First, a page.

As part of a larger effort to examine the feasibility of developing short-haul rail to the Inland Empire, Port of Long Beach CEO Jon Slangerup is in talks with the City of Ontario and the Morongo Band of Mission Indians about the possibility of building an inland port in Ontario or Cabazon.


Following the April 25 meeting of the Long Beach Board of Harbor Commissioners, Jon Slangerup met in closed session with these groups as part of ongoing discussions about building an inland port. Michael Christensen, senior executive lead on supply chain optimization for the Port of Long Beach, said the talks have been going on for a month or two. The port is not yet actively pursuing a project, but is in an investigative phase, he said.


The Port of Long Beach is in the midst of a study to assess the feasibility and viability of developing short haul rail to the Inland Empire. Such a project would require the creation of an inland port, or inland intermodal facility, to offload the cargo, and load returning empties bound for the port.


“When you look at the cargo that comes through the Port of Long Beach, there is a high concentration of that cargo that goes into the Inland Empire,” Christensen said. Roughly 70 percent of imported cargo leaving the port is carried by truck, Christensen said. About one-third of that cargo goes to the Inland Empire. “We’re looking to see if a segment of that might better move by rail,” he explained.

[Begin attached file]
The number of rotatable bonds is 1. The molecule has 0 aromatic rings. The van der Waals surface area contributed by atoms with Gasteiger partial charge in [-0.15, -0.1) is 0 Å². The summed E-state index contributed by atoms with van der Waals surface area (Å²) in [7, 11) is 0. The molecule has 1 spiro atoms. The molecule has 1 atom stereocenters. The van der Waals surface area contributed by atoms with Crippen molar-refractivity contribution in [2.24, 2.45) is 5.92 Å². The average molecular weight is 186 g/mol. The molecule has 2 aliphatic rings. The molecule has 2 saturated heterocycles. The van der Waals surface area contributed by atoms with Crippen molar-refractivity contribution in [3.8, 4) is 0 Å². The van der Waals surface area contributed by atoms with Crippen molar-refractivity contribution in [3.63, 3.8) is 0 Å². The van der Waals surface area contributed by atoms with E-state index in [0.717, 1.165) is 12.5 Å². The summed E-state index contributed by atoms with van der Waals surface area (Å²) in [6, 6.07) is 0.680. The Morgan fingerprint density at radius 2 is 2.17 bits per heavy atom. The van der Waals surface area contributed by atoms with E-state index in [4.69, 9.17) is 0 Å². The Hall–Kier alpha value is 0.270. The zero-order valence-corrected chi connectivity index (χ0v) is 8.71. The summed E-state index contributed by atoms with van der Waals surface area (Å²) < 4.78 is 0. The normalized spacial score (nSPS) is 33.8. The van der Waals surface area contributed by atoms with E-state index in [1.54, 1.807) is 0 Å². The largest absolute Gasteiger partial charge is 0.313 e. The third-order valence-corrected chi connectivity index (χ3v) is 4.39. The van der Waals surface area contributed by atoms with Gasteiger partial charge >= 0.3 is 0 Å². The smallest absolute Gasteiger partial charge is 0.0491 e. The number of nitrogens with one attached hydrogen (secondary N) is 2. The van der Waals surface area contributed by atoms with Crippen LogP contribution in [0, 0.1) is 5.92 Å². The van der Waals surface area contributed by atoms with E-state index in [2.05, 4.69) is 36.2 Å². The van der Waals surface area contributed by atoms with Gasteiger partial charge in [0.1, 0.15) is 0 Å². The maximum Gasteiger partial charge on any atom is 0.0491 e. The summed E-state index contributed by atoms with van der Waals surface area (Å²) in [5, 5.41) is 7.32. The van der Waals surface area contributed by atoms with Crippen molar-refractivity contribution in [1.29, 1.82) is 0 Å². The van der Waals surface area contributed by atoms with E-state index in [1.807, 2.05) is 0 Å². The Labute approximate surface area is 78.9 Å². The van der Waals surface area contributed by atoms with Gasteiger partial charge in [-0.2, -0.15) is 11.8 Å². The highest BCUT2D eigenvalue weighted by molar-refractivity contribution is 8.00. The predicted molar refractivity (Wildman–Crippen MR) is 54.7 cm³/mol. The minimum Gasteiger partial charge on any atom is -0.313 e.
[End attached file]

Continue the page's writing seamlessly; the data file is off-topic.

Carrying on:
Christensen said it would be “a while” before the study is finished, but added that a draft is circulating among port administration.


Moving more cargo by rail would reduce truck trips, thereby easing congestion on freeways and even at terminals, and reducing air emissions, according to Christensen. “One intermodal train can take as many as 750 trucks off the road,” he said. “Movements by rail can be up to four times more fuel efficient than movements by truck.”


So what does the trucking industry think about all this?


“We have done a lot of interviewing as part of our short-haul rail study, and some of the drayage contacts we have indicated an interest that [this] just might improve their bottom lines by not having to wait quite so long [due to congestion],” Christensen said. Most truckers are paid by the number of turns they make – in other words, the number of times they’re able to pick up a new load, deliver it, and then repeat. Less congestion could help them achieve more turns.


The process of examining short-haul rail and an inland port is still in the formative stages, Christensen said. He added, “Everything is very tentative, but there is a lot of interesting and a fair amount of excitement in terms of exploring this.”